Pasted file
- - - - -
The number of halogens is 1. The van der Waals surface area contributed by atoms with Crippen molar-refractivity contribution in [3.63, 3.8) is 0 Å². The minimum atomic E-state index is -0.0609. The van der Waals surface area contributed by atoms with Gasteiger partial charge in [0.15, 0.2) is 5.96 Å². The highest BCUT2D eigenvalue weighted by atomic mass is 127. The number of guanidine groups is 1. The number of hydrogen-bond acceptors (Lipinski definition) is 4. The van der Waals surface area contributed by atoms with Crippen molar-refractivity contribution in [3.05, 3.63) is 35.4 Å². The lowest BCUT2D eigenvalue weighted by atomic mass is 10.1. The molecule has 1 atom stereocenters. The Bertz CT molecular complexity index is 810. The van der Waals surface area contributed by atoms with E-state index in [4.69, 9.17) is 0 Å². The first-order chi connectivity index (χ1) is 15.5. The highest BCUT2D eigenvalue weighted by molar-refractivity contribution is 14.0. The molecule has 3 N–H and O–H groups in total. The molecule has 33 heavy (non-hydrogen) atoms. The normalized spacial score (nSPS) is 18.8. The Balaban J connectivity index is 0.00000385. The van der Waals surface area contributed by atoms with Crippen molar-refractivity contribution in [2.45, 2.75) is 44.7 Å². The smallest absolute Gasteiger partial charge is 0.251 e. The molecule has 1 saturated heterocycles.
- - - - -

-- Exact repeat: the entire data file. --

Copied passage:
The number of halogens is 1. The van der Waals surface area contributed by atoms with Crippen molar-refractivity contribution in [3.63, 3.8) is 0 Å². The minimum atomic E-state index is -0.0609. The van der Waals surface area contributed by atoms with Gasteiger partial charge in [0.15, 0.2) is 5.96 Å². The highest BCUT2D eigenvalue weighted by atomic mass is 127. The number of guanidine groups is 1. The number of hydrogen-bond acceptors (Lipinski definition) is 4. The van der Waals surface area contributed by atoms with Crippen molar-refractivity contribution in [3.05, 3.63) is 35.4 Å². The lowest BCUT2D eigenvalue weighted by atomic mass is 10.1. The molecule has 1 atom stereocenters. The Bertz CT molecular complexity index is 810. The van der Waals surface area contributed by atoms with E-state index in [4.69, 9.17) is 0 Å². The first-order chi connectivity index (χ1) is 15.5. The highest BCUT2D eigenvalue weighted by molar-refractivity contribution is 14.0. The molecule has 3 N–H and O–H groups in total. The molecule has 33 heavy (non-hydrogen) atoms. The normalized spacial score (nSPS) is 18.8. The Balaban J connectivity index is 0.00000385. The van der Waals surface area contributed by atoms with Crippen molar-refractivity contribution in [2.45, 2.75) is 44.7 Å². The smallest absolute Gasteiger partial charge is 0.251 e. The molecule has 1 saturated heterocycles.